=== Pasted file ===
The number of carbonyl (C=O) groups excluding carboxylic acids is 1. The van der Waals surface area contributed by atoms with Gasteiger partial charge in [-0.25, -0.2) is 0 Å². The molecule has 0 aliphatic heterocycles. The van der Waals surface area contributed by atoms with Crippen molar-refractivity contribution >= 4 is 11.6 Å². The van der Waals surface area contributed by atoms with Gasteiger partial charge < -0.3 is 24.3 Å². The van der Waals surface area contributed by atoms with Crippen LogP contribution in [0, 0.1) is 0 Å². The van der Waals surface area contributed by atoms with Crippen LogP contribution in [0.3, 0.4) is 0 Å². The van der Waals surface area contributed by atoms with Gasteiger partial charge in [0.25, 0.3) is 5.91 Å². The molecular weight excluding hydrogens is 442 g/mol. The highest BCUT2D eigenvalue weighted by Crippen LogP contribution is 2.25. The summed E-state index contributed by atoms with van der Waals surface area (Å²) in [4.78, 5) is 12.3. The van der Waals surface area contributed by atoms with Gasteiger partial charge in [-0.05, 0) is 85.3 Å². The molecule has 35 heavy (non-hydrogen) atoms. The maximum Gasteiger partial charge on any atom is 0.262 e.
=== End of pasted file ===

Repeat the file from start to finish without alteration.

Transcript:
The number of carbonyl (C=O) groups excluding carboxylic acids is 1. The van der Waals surface area contributed by atoms with Gasteiger partial charge in [-0.25, -0.2) is 0 Å². The molecule has 0 aliphatic heterocycles. The van der Waals surface area contributed by atoms with Crippen molar-refractivity contribution >= 4 is 11.6 Å². The van der Waals surface area contributed by atoms with Gasteiger partial charge < -0.3 is 24.3 Å². The van der Waals surface area contributed by atoms with Crippen LogP contribution in [0, 0.1) is 0 Å². The van der Waals surface area contributed by atoms with Crippen LogP contribution in [0.3, 0.4) is 0 Å². The van der Waals surface area contributed by atoms with Gasteiger partial charge in [0.25, 0.3) is 5.91 Å². The molecular weight excluding hydrogens is 442 g/mol. The highest BCUT2D eigenvalue weighted by Crippen LogP contribution is 2.25. The summed E-state index contributed by atoms with van der Waals surface area (Å²) in [4.78, 5) is 12.3. The van der Waals surface area contributed by atoms with Gasteiger partial charge in [-0.05, 0) is 85.3 Å². The molecule has 35 heavy (non-hydrogen) atoms. The maximum Gasteiger partial charge on any atom is 0.262 e.